MANY FITNESS WEARABLES LIKE FITNESS BANDS AND SPORTS WATCHES COME WITH HEART RATE MONITORS. HOW DOES A HEART RATE MONITOR HELP ME IN MY EXERCISE?
Heart rate is a measure of how fast or slow your heart beats per minute. Normal heart rate is between 60 and 90 beats per minute. During exercise, heart rate will increase according to intensity and oxygen consumption. If you exercise regularly, there is an adaptation in our body, including heart rate.

You can monitor heart rate, not just during exercise but also at rest, to see the effect of exercise on your body. Here are ways to use heart rate in exercise:

RESTING HEART RATE
Resting heart rate (RHR) is the lowest and slowest heart rate at rest. Normally, the best time is to check your RHR is before you get out of bed. The lowest resting heart rate is associated with age. The older the person is, the higher his or her RHR is.

When you exercise regularly, your RHR reduces. This indicates that your fitness has increased. It is good to keep a log of your resting heart rate every morning. It will also help you to determine recovery from previous day’s workout.

If your RHR is higher than usual (may be 5bpm higher, after a workout), it indicates that you have not fully recovered.


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EXERCISE INTENSITY
Heart rate increases during exercise, according to intensity. The higher the intensity, the higher the heart rate.

There are two ways to know the intensity of exercise using heart rate. One is the percentage of maximum heart rate and the other, the percentage of heart rate reserve.

One must know his maximum heart rate (usually estimate), resting heart rate and target heart rate zone. The heart rate zone according to intensity of exercise is as follows:

Percentage of maximum heart rate (MaxHR):

Low intensity:

Moderate intensity: 64-76 per cent

Vigorous intensity: >76 per cent

Percentage of heart rate reserve (HRR):

Low intensity:

Moderate intensity: 40-60 per cent

Vigorous intensity: >60 per cent

This method will keep you exercising at the intensity that you require. In some cases, it may help you to exercise at a safe intensity, like low and moderate intensity, in case you are worried to exercise at vigorous intensity or are not sure of your health status.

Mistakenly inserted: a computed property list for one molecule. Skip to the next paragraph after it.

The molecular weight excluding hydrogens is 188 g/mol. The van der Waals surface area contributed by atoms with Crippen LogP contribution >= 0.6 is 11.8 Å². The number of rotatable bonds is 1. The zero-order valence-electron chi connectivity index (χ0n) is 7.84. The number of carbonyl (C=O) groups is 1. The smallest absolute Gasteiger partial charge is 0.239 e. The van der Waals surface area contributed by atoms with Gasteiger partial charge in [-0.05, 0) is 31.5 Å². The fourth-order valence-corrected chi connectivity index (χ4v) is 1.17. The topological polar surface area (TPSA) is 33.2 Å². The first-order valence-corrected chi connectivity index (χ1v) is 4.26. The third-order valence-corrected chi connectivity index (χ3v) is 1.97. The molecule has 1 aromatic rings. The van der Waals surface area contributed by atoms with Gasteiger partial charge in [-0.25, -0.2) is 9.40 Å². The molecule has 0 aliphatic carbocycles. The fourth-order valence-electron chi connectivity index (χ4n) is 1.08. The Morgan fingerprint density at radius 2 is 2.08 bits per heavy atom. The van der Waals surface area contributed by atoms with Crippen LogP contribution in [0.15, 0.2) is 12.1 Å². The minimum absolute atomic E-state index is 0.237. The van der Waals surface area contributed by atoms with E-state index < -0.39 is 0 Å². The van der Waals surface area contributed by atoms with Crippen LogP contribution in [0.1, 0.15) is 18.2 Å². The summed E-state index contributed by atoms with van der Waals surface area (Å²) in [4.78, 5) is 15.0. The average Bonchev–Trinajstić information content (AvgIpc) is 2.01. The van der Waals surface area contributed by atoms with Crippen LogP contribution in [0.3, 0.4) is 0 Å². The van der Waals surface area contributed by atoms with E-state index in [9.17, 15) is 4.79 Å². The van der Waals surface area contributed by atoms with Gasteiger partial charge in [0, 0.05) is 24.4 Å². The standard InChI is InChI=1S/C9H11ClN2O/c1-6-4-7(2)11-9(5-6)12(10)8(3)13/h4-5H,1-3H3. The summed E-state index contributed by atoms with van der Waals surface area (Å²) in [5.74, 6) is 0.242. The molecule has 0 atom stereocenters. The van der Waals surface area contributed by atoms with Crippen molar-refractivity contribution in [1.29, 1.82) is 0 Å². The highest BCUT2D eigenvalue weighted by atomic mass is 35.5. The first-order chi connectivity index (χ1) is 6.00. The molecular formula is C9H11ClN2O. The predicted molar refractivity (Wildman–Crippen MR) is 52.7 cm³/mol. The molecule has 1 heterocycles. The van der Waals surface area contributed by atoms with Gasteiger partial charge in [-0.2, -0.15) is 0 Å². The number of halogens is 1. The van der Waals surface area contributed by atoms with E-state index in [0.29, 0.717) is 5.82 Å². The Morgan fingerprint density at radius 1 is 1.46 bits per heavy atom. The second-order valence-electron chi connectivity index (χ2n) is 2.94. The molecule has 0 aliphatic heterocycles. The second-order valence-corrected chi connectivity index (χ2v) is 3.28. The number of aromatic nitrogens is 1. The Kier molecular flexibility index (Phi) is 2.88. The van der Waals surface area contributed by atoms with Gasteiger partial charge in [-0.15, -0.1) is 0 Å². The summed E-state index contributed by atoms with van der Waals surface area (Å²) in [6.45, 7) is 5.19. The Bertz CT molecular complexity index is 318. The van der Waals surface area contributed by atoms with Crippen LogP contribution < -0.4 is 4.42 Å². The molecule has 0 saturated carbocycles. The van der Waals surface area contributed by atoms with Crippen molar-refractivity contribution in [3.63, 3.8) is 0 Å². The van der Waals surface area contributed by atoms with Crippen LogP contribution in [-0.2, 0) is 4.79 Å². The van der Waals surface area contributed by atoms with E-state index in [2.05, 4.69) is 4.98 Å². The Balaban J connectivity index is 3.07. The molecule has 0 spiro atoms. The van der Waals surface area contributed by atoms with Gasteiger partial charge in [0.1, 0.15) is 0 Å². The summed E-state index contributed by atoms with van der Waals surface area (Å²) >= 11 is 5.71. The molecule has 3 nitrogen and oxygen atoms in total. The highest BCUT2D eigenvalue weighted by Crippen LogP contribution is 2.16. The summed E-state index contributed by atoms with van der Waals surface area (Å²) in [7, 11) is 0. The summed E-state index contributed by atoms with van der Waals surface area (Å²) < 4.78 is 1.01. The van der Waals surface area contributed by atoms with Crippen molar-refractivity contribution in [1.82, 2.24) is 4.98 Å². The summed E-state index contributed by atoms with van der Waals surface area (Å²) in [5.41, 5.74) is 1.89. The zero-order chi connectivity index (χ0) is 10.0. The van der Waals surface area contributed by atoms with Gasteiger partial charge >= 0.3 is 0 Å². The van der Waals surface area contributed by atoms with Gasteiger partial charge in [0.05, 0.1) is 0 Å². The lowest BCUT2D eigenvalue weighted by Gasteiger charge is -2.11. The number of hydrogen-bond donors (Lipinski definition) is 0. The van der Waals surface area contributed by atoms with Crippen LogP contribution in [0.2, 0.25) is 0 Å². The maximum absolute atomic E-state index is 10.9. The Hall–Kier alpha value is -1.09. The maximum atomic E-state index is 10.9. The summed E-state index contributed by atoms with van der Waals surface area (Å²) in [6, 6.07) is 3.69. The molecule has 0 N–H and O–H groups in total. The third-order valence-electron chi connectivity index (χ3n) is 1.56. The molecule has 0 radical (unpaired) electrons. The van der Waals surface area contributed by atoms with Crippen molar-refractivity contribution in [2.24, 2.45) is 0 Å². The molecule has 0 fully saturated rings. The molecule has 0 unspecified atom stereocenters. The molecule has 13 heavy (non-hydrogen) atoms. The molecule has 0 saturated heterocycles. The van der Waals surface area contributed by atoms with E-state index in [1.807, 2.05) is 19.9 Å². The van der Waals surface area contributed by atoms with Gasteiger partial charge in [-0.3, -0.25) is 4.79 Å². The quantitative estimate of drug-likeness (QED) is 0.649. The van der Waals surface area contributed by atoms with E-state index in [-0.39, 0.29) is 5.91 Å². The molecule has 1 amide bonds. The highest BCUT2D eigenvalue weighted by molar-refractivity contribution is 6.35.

TRAINING TO IMPROVE PERFORMANCE
Training zone: You can use heart rate to determine your training zone. Aerobic training zone is normally between 50 and 90 per cent of your maximum heart rate. If you want to do a lactate threshold training, exercise at >90 per cent of your maximum heart rate.

Training adaptation: Your body will adapt according to your training, so will your heart rate. Your heart rate will be lower at the same effort or speed after training. You can monitor the effects of training on your heart rate by logging it to monitor your progress.


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RECOVERY HEART RATE
Recovery heart rate is the difference of heart rate that is taken immediately after stopping exercise and one or two minutes after stopping exercise.

Normally, the difference is >12bpm after one minute of exercise or >22bpm after two minutes of stopping exercise. If the difference is less than 12bpm and 22 bpm after one minutes and two minutes of exercise respectively, it shows a slow response of the heart than normal.

Your heart rate must get back to normal range (60-90bpm) after a few minutes of exercise, depending on how long your exercise is. If it takes longer or remains high, you must see a doctor.

MEASURE ENERGY EXPENDITURE
Heart rate is also used to measure energy expenditure during exercise — how much calorie you burn. This is usually called heart rate-based calorie expenditure. If you use a device to monitor heart rate, it will usually calculate how much energy you burn.


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BETWEEN A CHEST-STRAPPED HEART RATE AND A WRIST-BASED HEART RATE SENSOR, WHICH ONE IS MORE ACCURATE?
Chest-strapped heart rate sensor has long been in the market, while wrist-based heart rate sensor is fairly newly.

Chest-strapped sensor measures heart rate by detecting electrical activity of the heart, while wrist-based sensor uses optical signal to detect changes in blood flow.

Some people choose wrist-based sensors because of comfort and convenience. However, the accuracy may be different. There are a lot of studies done to compare the accuracy of wrist-based and chest-strapped heart rate sensor.

At rest, both are able to accurately measure heart rate. However during exercise, wrist-based sensor’s accuracy varies. It can give up to 10 per cent variation, compared to chest-strapped sensor.

More variation is seen during high intensity exercise. Wrist-based sensor will give artefact, especially when a lot of movements are around the wrist. If the exercise requires accuracy of heart rate monitor, for example, a heart patient during cardiac rehabilitation, a chest-strapped sensor is preferred. For healthy individuals, a wrist-based sensor will suffice.


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An avid sportsman who believes in the healing powers of exercise, Assoc. Prof. Dr. Ahmad Taufik Jamil is Universiti Teknologi Mara

‘s public health consultant and exercise physician. Reach him at atjamil@gmail.com

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